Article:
Microsoft to invest $2.9 billion in improving AI and cloud infrastructure in Japan

Microsoft to invest $2.9 billion in improving AI and cloud infrastructure in Japan


Microsoft’s investment was announced during a state visit to the USA by Japan’s Prime Minister, Fumio Kishida (far left), who met with Microsoft’s Brad Smith (second left) and Miki Tsusaka (far right)

Microsoft will expand training programmes, strengthen its cybersecurity collaboration with the government and open a new research lab in the country 

Laura Hyde |

Microsoft will invest $2.9 billion to developing cloud computing and artificial intelligence infrastructure in Japan over the next two years.  

It is the largest single investment Microsoft has made in Japan in its 46-year history of working with the country and will support the government’s plan to tackle deflation and stimulate its economy by expanding digital infrastructure, security capabilities and skilled talent. 

“As economic activities in the digital space increase, it is important for the Japanese industry as a whole to work with global companies like Microsoft that are equipped with a set of digital infrastructure,” said Fumio Kishida, Prime Minister of Japan. “Microsoft has made significant contributions to the social implementation of generative AI in Japan through various initiatives, and we look forward to further collaboration. We also look forward to deepening our cooperation in the field of cybersecurity.”  

The increased digital capacity in Japan will enable Microsoft to provide more advanced computing resources, such as the latest graphics processing units to speed up AI workloads. It also builds on Microsoft’s support for the Generative AI Accelerator Challenge, a programme led by Japan’s Ministry of Economy, Trade and Industry, which helps both startups and established enterprises develop foundation models for generative AI.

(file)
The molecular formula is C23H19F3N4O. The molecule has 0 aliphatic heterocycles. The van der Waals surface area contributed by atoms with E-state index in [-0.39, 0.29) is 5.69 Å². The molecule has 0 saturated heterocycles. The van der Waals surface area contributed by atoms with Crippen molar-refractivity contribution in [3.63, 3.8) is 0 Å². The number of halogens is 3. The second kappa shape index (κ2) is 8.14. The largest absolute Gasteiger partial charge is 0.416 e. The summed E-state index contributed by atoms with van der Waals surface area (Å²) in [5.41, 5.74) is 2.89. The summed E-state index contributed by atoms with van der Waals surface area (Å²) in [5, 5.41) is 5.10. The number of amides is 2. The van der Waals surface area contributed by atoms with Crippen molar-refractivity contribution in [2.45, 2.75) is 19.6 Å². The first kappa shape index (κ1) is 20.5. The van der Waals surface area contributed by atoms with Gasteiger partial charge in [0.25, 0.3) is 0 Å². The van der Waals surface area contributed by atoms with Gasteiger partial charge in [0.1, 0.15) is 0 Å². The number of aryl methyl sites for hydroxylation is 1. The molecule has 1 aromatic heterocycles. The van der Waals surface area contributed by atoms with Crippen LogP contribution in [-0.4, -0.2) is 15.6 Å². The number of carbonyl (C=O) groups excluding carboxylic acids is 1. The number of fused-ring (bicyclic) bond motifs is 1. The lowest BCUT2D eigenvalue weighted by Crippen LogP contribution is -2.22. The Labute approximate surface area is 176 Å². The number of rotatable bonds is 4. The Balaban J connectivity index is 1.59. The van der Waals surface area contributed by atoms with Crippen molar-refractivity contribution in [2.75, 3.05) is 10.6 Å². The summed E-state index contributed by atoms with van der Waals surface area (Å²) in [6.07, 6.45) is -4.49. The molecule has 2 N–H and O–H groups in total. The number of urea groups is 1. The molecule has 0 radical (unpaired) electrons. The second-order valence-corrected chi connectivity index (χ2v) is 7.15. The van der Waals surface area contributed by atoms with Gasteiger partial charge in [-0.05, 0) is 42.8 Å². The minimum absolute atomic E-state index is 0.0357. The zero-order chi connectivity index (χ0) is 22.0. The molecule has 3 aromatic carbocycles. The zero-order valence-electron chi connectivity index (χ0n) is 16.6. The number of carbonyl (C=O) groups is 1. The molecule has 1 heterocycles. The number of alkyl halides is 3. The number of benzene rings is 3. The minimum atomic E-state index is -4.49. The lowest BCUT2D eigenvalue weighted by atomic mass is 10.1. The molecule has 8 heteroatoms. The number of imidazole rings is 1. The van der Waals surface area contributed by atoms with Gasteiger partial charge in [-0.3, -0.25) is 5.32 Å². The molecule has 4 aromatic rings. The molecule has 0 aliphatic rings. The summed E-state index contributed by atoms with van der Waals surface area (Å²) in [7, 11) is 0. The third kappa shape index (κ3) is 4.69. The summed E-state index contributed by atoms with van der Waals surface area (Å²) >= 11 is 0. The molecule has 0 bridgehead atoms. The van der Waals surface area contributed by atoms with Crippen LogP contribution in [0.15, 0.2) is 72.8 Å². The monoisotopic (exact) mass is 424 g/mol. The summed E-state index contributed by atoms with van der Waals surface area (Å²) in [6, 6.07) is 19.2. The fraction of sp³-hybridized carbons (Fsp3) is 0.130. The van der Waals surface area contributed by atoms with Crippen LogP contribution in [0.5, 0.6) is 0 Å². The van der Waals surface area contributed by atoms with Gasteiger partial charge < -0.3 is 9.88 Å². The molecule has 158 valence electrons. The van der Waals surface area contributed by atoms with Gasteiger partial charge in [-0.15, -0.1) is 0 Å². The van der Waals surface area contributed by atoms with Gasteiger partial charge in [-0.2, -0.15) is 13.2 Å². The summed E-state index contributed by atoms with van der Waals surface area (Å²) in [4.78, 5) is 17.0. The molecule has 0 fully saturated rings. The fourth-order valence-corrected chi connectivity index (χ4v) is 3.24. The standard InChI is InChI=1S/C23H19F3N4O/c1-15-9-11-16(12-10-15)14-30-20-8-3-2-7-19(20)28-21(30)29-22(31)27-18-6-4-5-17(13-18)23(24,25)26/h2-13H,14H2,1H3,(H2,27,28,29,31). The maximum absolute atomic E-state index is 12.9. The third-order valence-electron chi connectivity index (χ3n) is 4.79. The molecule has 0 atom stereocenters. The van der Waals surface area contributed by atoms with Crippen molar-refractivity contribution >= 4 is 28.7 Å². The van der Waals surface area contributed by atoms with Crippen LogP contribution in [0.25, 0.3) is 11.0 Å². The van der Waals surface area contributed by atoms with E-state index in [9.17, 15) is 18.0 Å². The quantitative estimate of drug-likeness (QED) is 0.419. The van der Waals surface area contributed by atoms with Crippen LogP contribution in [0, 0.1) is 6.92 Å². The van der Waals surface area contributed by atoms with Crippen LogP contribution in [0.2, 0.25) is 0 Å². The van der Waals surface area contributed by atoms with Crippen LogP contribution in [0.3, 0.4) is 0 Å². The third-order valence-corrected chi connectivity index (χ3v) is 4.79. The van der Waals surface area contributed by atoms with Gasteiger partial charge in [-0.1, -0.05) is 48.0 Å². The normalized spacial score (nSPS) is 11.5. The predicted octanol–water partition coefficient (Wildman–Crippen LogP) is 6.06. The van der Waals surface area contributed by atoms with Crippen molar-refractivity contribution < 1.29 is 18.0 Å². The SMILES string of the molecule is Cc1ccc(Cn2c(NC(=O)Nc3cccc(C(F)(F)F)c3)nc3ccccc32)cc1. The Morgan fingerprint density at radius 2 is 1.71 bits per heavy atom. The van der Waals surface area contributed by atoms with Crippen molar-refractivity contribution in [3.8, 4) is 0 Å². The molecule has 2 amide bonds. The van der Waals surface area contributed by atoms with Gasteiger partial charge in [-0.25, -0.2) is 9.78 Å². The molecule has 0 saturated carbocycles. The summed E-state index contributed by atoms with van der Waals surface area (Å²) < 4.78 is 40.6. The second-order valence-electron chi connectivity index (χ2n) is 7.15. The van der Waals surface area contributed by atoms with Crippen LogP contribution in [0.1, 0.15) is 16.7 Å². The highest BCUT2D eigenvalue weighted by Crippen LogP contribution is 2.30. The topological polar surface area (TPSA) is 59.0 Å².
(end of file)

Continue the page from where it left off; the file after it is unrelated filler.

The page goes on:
“[This is] Microsoft’s most significant investment in Japan since we set roots here in 1978,” said Brad Smith, vice chair and president of Microsoft. “These investments in digital infrastructure, AI skills, cybersecurity, and AI research are essential ingredients for Japan to build a robust AI economy.”       

Microsoft will also open its first Microsoft Research Asia lab in Tokyo, with research and development projects focusing on embodied AI and robotics, societal AI and wellbeing, and scientific discoveries that align with Japan’s socioeconomic priorities. 

In addition, Microsoft will train three million full and part-time workers with AI skills over the next three years, primarily focusing on women, developers and students. It will implement AI-centric programmes in vocational high schools, offer a programme for startups, and partner with the United Nations Institute for Training and Research. provide free and widely accessible content on AI, cybersecurity and digital skills. 

Microsoft will also provide $10 million in resource grants over the next five years to both The University of Tokyo and to the Partnership on Artificial Intelligence Research between Keio University and Carnegie Mellon University. 

Japan’s Cabinet Secretariat will also collaborate with Microsoft to strengthen cybersecurity resilience for the government, business and society. They will focus on information sharing, talent development and technology solutions. 

“We are honoured to contribute to Japan and its future with our largest investment to date, technology and knowledge,” said Miki Tsusaka, president of Microsoft Japan. “In collaboration with our partners, Microsoft Japan is fully committed to supporting the people and organisations of Japan to solve social problems and achieve more.”   

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